The work Swindon Borough Council does with parents to help develop relationships and healthy feeding practices with their babies has been recognised with a United Nations International Children’s Emergency Fund (UNICEF) UK accreditation.
The council’s Health Visitor and Family Nurse Partnership teams are now recognised as being Baby Friendly having passed the third stage of an assessment.
The evaluation looked at:
- How mothers are supported in feeding their babies
- If parents received useful and accurate information
- That parents get support to help build relationships with the babies
Assessors visited three venues and spoke to parents on 11 and 12 May about their experiences of the services offered.
Chloe Giles was supported by the council’s Family Nurse Partnership team – eight specially-trained nurses who work with younger first-time mothers from early pregnancy until children are two years old – to continue breastfeeding her three-month-old daughter Addie.
“Breastfeeding was something that I always intended to do and I really did not want to use a bottle to feed Addie,” she said.
Addie began to lose weight shortly after birth as she could not latch on to take breastmilk from her mother, who then found blood in her daughter’s stools.
The council referred Miss Giles, who lives in Toothill, to a specialist who discovered Addie was lactose intolerant.
“I was told that in order to continue to breastfeed, I would need to change my diet,” Miss Giles, 18, said. “I was determined to continue, so I altered what I ate to cut out dairy products so Addie could have my breastmilk.
“I was also taught different feeding techniques and positions, which really helped Addie to latch on – she has now put on a lot of weight and I am so pleased that I continued to breastfeed.
“I really appreciated the support I received as it helped me so much to breastfeed Addie, which is what I wanted to do all along.”
The Baby Friendly Environment was introduced in Swindon six years ago, with support for parents delivered via home visits; at health clinics; at children’s centres and at family centres.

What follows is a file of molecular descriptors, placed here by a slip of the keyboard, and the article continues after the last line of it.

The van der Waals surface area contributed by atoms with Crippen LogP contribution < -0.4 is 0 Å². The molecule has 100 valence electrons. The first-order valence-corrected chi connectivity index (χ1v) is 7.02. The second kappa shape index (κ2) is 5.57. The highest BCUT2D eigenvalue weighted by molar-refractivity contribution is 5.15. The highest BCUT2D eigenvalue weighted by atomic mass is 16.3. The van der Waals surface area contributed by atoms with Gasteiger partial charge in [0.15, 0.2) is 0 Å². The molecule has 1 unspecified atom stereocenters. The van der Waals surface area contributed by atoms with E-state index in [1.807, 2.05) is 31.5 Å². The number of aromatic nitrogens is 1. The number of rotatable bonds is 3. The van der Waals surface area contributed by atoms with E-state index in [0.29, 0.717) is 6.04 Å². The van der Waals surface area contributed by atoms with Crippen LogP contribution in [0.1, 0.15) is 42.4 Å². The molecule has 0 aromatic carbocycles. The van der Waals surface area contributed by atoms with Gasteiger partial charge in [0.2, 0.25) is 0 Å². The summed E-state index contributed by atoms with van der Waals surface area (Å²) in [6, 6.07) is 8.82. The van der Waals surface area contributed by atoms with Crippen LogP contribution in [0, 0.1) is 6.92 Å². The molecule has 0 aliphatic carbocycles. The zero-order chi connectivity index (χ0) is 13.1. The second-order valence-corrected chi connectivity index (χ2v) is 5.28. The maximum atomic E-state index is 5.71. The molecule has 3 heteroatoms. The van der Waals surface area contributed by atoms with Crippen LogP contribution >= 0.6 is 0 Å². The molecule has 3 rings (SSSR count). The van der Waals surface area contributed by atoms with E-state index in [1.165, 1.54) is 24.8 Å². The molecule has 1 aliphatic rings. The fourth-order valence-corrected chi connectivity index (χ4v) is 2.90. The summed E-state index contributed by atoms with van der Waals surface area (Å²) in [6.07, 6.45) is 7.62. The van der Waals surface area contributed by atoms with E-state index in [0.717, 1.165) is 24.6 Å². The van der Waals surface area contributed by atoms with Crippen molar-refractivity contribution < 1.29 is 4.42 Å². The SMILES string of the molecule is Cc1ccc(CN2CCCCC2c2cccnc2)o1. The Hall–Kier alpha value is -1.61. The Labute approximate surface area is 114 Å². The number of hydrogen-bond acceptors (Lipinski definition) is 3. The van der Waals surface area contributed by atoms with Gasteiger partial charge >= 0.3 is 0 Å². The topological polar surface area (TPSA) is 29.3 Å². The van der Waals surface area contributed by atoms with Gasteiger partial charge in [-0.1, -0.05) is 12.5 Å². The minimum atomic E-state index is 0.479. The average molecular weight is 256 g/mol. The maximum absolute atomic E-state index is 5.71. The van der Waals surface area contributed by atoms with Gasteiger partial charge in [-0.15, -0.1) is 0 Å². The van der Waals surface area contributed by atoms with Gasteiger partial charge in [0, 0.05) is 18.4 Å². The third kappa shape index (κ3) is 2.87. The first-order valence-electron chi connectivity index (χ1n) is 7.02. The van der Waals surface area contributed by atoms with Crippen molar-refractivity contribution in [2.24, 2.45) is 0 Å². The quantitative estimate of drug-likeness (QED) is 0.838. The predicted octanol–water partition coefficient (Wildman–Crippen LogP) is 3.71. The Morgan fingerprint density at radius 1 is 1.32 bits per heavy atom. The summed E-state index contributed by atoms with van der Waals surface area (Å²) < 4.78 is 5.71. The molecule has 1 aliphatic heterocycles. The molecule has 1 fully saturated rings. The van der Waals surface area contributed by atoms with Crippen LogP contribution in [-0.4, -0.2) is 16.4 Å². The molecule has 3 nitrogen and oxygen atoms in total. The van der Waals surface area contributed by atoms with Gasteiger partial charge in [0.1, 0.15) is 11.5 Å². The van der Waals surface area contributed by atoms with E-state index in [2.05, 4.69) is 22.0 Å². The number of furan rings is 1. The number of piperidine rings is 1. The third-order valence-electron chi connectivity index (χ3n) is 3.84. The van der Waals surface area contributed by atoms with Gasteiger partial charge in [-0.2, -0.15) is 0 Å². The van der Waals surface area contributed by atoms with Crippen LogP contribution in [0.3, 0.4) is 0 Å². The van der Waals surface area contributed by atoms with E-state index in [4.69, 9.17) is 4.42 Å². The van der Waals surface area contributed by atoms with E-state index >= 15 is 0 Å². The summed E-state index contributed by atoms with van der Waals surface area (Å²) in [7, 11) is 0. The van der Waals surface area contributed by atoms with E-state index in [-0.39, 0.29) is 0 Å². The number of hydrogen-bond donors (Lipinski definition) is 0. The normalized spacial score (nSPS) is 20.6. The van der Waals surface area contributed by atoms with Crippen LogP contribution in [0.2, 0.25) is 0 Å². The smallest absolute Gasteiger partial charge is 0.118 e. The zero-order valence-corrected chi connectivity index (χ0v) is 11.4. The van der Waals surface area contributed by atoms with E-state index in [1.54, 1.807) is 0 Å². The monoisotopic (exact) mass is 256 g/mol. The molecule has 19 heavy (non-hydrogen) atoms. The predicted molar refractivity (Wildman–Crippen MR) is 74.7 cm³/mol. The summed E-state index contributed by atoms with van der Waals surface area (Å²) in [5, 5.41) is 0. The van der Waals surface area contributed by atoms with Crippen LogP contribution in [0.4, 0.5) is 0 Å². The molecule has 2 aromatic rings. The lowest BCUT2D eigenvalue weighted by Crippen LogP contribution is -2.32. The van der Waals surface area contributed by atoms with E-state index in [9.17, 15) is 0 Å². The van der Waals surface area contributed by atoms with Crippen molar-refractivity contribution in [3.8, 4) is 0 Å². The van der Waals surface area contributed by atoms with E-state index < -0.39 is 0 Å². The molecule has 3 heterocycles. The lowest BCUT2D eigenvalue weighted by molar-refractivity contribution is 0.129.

There is also peer-to-peer assistance from Breastmates and support from National Childbirth Trust breastfeeding counsellor volunteers.
Services passed two earlier assessments which looked at staff training and how facilities were set up to implement specific standards.
To be accredited services need to be compliant with The International Code of Marketing of Breastmilk Substitutes, a worldwide policy to regulate the promotion of breastmilk substitutes to protect breastfeeding.
To meet standards Swindon Borough Council has ensured there is no promotion of breastmilk substitutes, bottles, teats or dummies within its buildings where services are delivered or by any staff members.
Councillor Fionuala Foley, Swindon Borough Council’s Cabinet Member for Children’s Services, said: “It is fantastic that our services to assist parents with the extremely important processes of nurturing and feeding new babies has been assessed as meeting the very high UNICEF UK standards.
“Some parents do require an additional level of support in this area and I am sure those we assist will find it reassuring that we have received this accreditation.
“It is also a brilliant achievement for all of our dedicated staff in this area of the council who work so well with parents and I would like to congratulate them for the services they provide being declared Baby Friendly.”